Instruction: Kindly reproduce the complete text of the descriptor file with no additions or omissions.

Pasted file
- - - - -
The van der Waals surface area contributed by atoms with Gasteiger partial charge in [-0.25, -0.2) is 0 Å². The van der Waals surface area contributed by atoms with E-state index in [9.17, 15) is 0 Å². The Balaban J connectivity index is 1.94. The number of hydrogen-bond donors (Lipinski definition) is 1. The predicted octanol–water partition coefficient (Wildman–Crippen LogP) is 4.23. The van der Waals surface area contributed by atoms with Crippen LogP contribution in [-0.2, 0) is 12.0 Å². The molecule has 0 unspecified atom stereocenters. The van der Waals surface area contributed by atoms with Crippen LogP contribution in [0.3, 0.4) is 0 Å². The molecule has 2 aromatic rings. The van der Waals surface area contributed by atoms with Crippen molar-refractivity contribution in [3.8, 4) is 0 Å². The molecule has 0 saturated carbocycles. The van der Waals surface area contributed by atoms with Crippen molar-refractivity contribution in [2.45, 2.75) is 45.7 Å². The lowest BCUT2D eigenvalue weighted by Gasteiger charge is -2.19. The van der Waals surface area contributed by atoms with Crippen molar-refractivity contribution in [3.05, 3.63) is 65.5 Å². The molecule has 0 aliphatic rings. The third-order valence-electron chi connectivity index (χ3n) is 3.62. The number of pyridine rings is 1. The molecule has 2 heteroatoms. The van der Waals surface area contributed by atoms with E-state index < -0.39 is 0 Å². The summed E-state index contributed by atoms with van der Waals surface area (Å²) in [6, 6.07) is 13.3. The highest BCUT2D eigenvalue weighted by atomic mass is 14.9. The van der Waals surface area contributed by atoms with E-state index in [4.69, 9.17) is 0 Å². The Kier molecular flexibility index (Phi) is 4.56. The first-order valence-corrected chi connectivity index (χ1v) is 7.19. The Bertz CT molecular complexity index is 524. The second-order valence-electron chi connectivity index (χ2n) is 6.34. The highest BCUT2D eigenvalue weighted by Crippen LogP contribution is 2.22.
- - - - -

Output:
The van der Waals surface area contributed by atoms with Gasteiger partial charge in [-0.25, -0.2) is 0 Å². The van der Waals surface area contributed by atoms with E-state index in [9.17, 15) is 0 Å². The Balaban J connectivity index is 1.94. The number of hydrogen-bond donors (Lipinski definition) is 1. The predicted octanol–water partition coefficient (Wildman–Crippen LogP) is 4.23. The van der Waals surface area contributed by atoms with Crippen LogP contribution in [-0.2, 0) is 12.0 Å². The molecule has 0 unspecified atom stereocenters. The van der Waals surface area contributed by atoms with Crippen LogP contribution in [0.3, 0.4) is 0 Å². The molecule has 2 aromatic rings. The van der Waals surface area contributed by atoms with Crippen molar-refractivity contribution in [3.8, 4) is 0 Å². The molecule has 0 saturated carbocycles. The van der Waals surface area contributed by atoms with Crippen molar-refractivity contribution in [2.45, 2.75) is 45.7 Å². The lowest BCUT2D eigenvalue weighted by Gasteiger charge is -2.19. The van der Waals surface area contributed by atoms with Crippen molar-refractivity contribution in [3.05, 3.63) is 65.5 Å². The molecule has 0 aliphatic rings. The third-order valence-electron chi connectivity index (χ3n) is 3.62. The number of pyridine rings is 1. The molecule has 2 heteroatoms. The van der Waals surface area contributed by atoms with E-state index < -0.39 is 0 Å². The summed E-state index contributed by atoms with van der Waals surface area (Å²) in [6, 6.07) is 13.3. The highest BCUT2D eigenvalue weighted by atomic mass is 14.9. The van der Waals surface area contributed by atoms with E-state index in [4.69, 9.17) is 0 Å². The Kier molecular flexibility index (Phi) is 4.56. The first-order valence-corrected chi connectivity index (χ1v) is 7.19. The Bertz CT molecular complexity index is 524. The second-order valence-electron chi connectivity index (χ2n) is 6.34. The highest BCUT2D eigenvalue weighted by Crippen LogP contribution is 2.22.